Monday, July 20, 2009

Celebrating the Hudson's 100th anniversary

Legendary pilot Amelia Earhart christens the new Terraplane in Detroit in July 1932.

Somewhere near the headquarters of the Hudson Motor Car Co. on the corner of East Jefferson and Connor avenues in Detroit, nearly 2,000 Hudson dealers, auto industry officials, political dignitaries and members of the media jammed around a specially built outdoor stage. Everyone was filled with anticipation and excitement for the launch of a new car.

The date was July 21, 1932, three years after the stock market crash. My grandfather, Roy Chapin, was about to launch one of the most important new cars in his history as president of the Hudson Motor Car Co.

By 1931, Hudson sales had plummeted. Compared with 1929, they had dropped by 80 percent! Grandfather's solution for slow sales was a new car of extraordinary value. It combined a powerful six-cylinder engine with a lightweight body on a short wheelbase. It would sell for a low price. It was to be called Terraplane.

Grandfather decided to apply airplane imagery to the launch of the new car, so he invited Amelia Earhart, one of the most famous flyers of the day, to participate in the Terraplane launch event on this hot, muggy July day. After all, Americans had become fascinated with aviation following Charles Lindberg's historic 1927 flight. It was an extravagant introduction. Accounts of it appeared in newspapers throughout the country. But most importantly, it demonstrated that my grandfather's remarkable gift for salesmanship on a grand scale was not diminished by the depressing conditions of the time. Following the announcement ceremonies, dealers participated in a parade starting at the plant on Jefferson Avenue and then onto Woodward in downtown Detroit. It was the start of a journey for hundreds of bronze-colored Terraplane demonstrators as they returned to Hudson dealerships in 40 states throughout the country.

Terraplane was only one of the exceptional products designed and produced by the Hudson Motor Car Co. between 1909-54.

The Hudson story began in a leased, 80,000-square-foot plant on the corner of Mack Avenue and Beaufait in Detroit. (The building is still in use today.) My grandfather and a group lead by Joseph L. Hudson held the first board meeting of the Hudson Motor Car Co. on March 6, 1909. During the meeting, it was decided to name the company and the car after Mr. Hudson. After all, he was putting up the majority of the financing, and his name was already solidly established as a leading businessman and retailer in Detroit. His reputation and name recognition were particularly important because in the summer of 1909, there were at least 150 different companies engaged in the manufacturing of motor cars. That's a lot of competition!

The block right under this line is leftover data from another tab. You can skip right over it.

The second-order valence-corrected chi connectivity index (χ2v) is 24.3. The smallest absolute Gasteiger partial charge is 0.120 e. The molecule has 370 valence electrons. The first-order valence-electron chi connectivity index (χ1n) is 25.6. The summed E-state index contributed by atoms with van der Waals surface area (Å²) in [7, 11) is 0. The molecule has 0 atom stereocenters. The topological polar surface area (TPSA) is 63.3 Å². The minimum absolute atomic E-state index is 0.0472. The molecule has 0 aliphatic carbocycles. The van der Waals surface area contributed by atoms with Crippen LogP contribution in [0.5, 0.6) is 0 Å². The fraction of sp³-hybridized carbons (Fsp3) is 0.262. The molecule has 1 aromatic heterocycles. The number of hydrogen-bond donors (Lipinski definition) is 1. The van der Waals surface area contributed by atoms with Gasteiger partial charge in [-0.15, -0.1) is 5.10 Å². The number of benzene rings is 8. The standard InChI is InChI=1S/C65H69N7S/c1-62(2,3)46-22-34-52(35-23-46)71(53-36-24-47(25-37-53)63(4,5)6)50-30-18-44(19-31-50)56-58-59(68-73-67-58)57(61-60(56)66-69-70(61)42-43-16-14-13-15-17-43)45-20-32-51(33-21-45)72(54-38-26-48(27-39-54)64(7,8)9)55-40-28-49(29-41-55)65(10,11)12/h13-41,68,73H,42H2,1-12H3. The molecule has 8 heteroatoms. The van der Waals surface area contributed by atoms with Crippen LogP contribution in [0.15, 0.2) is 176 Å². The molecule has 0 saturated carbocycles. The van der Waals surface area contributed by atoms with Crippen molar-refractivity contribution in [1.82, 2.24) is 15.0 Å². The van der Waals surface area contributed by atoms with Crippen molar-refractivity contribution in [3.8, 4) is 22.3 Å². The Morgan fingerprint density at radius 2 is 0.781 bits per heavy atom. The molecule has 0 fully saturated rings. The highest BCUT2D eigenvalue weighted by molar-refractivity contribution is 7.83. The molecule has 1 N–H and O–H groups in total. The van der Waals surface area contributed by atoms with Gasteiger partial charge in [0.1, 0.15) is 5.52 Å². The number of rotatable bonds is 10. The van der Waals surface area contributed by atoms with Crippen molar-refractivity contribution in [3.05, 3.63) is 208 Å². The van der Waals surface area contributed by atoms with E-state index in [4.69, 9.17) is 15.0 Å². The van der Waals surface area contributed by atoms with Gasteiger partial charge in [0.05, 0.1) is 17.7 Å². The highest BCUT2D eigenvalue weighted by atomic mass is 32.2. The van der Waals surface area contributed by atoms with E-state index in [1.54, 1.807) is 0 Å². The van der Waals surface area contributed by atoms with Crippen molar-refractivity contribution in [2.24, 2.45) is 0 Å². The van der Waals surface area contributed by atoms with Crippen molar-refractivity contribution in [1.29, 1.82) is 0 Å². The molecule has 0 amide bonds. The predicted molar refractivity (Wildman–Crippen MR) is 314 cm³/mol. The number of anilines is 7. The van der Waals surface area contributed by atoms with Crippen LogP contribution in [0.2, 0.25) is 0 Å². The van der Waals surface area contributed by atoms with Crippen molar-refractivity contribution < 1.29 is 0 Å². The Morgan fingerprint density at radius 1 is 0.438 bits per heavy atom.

The first Hudson was built in July 1909, just 10 months after Henry Ford built his first Model T in a plant on Piquette Avenue in Detroit, about 3 miles up the road. The Hudson was called the Model Twenty. Most everyone agreed it was a handsome new automobile with a low, racy and youthful look. The first Hudson ad promoted the Model Twenty as strong, speedy, roomy and stylish -- all for $900, which was only $50more than the launch price of the Model T Touring.

Maybe the most famous Hudson was the 1922 Essex Coach. In 1919, Hudson had launched the Essex brand as a lower-priced line for the company. By 1922, the company had decided to offer a closed car at a lower premium than anyone had ever tried before. The two-door Essex Coach provided all of the closed car comfort of much more expensive cars, at a price of only several hundred dollars more than an open touring car. Automotive historians generally credit the Essex Coach with being the one vehicle that heralded the end of the open car. Edsel Ford felt the Essex Coach was "Chapin's greatest contribution to the American public and to motor travel everywhere." The head of General Motors, Alfred Sloan, is quoted as saying that nothing like that had ever been seen before.

Hudson Motor Car Co. was one of a number of smaller, independent manufacturers that helped the formation of the American automobile industry. General Motors and Ford Motor Co. dominated in the early part of the 20th century, but many independent manufacturers made valuable contributions in engineering, product design, manufacturing and marketing.

Hudson merged with Nash-Kelvinator in May 1954 to become American Motors Corp. Although the Hudson name is not around today, the Hudson Essex Terraplane Club is celebrating the 100th anniversary of the company at a gala event this week at the Auburn Hills Marriott Pontiac at Centerpoint hotel on Opdyke Road.

Hudson Motor Car Co. executive Roy Chapin drives a Hudson Model Twenty on the streets of Detroit in 1910.